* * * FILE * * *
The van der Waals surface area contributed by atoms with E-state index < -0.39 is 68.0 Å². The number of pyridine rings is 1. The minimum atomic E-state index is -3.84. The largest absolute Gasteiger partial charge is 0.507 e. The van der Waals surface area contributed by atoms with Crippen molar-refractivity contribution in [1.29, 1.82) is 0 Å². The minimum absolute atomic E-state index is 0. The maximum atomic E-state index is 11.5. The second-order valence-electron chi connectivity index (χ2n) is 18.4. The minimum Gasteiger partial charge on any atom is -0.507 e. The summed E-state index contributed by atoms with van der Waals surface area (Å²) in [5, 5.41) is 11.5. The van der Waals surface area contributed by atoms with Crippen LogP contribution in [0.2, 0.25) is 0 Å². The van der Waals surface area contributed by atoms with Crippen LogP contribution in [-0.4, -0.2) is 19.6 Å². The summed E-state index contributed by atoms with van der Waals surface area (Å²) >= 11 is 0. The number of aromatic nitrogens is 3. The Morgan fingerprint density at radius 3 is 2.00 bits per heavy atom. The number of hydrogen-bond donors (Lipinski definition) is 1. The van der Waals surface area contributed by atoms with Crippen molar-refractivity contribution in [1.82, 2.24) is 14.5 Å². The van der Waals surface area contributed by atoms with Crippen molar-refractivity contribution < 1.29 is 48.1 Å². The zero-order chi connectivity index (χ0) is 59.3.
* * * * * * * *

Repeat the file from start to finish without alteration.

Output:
The van der Waals surface area contributed by atoms with E-state index < -0.39 is 68.0 Å². The number of pyridine rings is 1. The minimum atomic E-state index is -3.84. The largest absolute Gasteiger partial charge is 0.507 e. The van der Waals surface area contributed by atoms with Crippen molar-refractivity contribution in [1.29, 1.82) is 0 Å². The minimum absolute atomic E-state index is 0. The maximum atomic E-state index is 11.5. The second-order valence-electron chi connectivity index (χ2n) is 18.4. The minimum Gasteiger partial charge on any atom is -0.507 e. The summed E-state index contributed by atoms with van der Waals surface area (Å²) in [5, 5.41) is 11.5. The van der Waals surface area contributed by atoms with Crippen LogP contribution in [0.2, 0.25) is 0 Å². The van der Waals surface area contributed by atoms with Crippen LogP contribution in [-0.4, -0.2) is 19.6 Å². The summed E-state index contributed by atoms with van der Waals surface area (Å²) >= 11 is 0. The number of aromatic nitrogens is 3. The Morgan fingerprint density at radius 3 is 2.00 bits per heavy atom. The number of hydrogen-bond donors (Lipinski definition) is 1. The van der Waals surface area contributed by atoms with Crippen molar-refractivity contribution in [1.82, 2.24) is 14.5 Å². The van der Waals surface area contributed by atoms with Crippen molar-refractivity contribution < 1.29 is 48.1 Å². The zero-order chi connectivity index (χ0) is 59.3.